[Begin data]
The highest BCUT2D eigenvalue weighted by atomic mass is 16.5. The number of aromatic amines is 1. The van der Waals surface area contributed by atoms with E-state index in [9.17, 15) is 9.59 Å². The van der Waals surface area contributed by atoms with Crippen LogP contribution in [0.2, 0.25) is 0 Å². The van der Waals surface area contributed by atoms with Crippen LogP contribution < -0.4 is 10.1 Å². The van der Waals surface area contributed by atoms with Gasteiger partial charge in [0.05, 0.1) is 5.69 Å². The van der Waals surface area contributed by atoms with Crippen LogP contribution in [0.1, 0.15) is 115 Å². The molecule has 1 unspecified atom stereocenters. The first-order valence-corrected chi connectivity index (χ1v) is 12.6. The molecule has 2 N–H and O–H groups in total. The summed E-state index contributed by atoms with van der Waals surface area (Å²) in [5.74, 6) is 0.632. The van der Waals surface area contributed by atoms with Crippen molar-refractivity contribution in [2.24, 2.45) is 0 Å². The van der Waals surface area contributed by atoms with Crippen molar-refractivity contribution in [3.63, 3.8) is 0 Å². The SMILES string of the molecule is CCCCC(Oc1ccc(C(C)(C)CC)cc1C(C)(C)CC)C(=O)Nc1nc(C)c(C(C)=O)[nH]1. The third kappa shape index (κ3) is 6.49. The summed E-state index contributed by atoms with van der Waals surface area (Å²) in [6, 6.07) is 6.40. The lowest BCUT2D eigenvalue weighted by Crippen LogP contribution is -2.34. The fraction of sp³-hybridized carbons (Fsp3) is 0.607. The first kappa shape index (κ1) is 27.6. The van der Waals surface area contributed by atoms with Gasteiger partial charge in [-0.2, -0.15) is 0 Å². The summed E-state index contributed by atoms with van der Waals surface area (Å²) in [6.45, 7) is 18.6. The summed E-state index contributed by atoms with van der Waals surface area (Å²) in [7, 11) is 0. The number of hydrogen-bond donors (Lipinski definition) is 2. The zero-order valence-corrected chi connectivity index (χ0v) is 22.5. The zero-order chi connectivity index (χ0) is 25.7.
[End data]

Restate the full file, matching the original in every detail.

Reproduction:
The highest BCUT2D eigenvalue weighted by atomic mass is 16.5. The number of aromatic amines is 1. The van der Waals surface area contributed by atoms with E-state index in [9.17, 15) is 9.59 Å². The van der Waals surface area contributed by atoms with Crippen LogP contribution in [0.2, 0.25) is 0 Å². The van der Waals surface area contributed by atoms with Crippen LogP contribution < -0.4 is 10.1 Å². The van der Waals surface area contributed by atoms with Gasteiger partial charge in [0.05, 0.1) is 5.69 Å². The van der Waals surface area contributed by atoms with Crippen LogP contribution in [0.1, 0.15) is 115 Å². The molecule has 1 unspecified atom stereocenters. The first-order valence-corrected chi connectivity index (χ1v) is 12.6. The molecule has 2 N–H and O–H groups in total. The summed E-state index contributed by atoms with van der Waals surface area (Å²) in [5.74, 6) is 0.632. The van der Waals surface area contributed by atoms with Crippen molar-refractivity contribution in [2.24, 2.45) is 0 Å². The van der Waals surface area contributed by atoms with Crippen molar-refractivity contribution in [3.63, 3.8) is 0 Å². The SMILES string of the molecule is CCCCC(Oc1ccc(C(C)(C)CC)cc1C(C)(C)CC)C(=O)Nc1nc(C)c(C(C)=O)[nH]1. The third kappa shape index (κ3) is 6.49. The summed E-state index contributed by atoms with van der Waals surface area (Å²) in [6, 6.07) is 6.40. The lowest BCUT2D eigenvalue weighted by Crippen LogP contribution is -2.34. The fraction of sp³-hybridized carbons (Fsp3) is 0.607. The first kappa shape index (κ1) is 27.6. The van der Waals surface area contributed by atoms with Gasteiger partial charge in [-0.2, -0.15) is 0 Å². The summed E-state index contributed by atoms with van der Waals surface area (Å²) in [6.45, 7) is 18.6. The summed E-state index contributed by atoms with van der Waals surface area (Å²) in [7, 11) is 0. The number of hydrogen-bond donors (Lipinski definition) is 2. The zero-order valence-corrected chi connectivity index (χ0v) is 22.5. The zero-order chi connectivity index (χ0) is 25.7.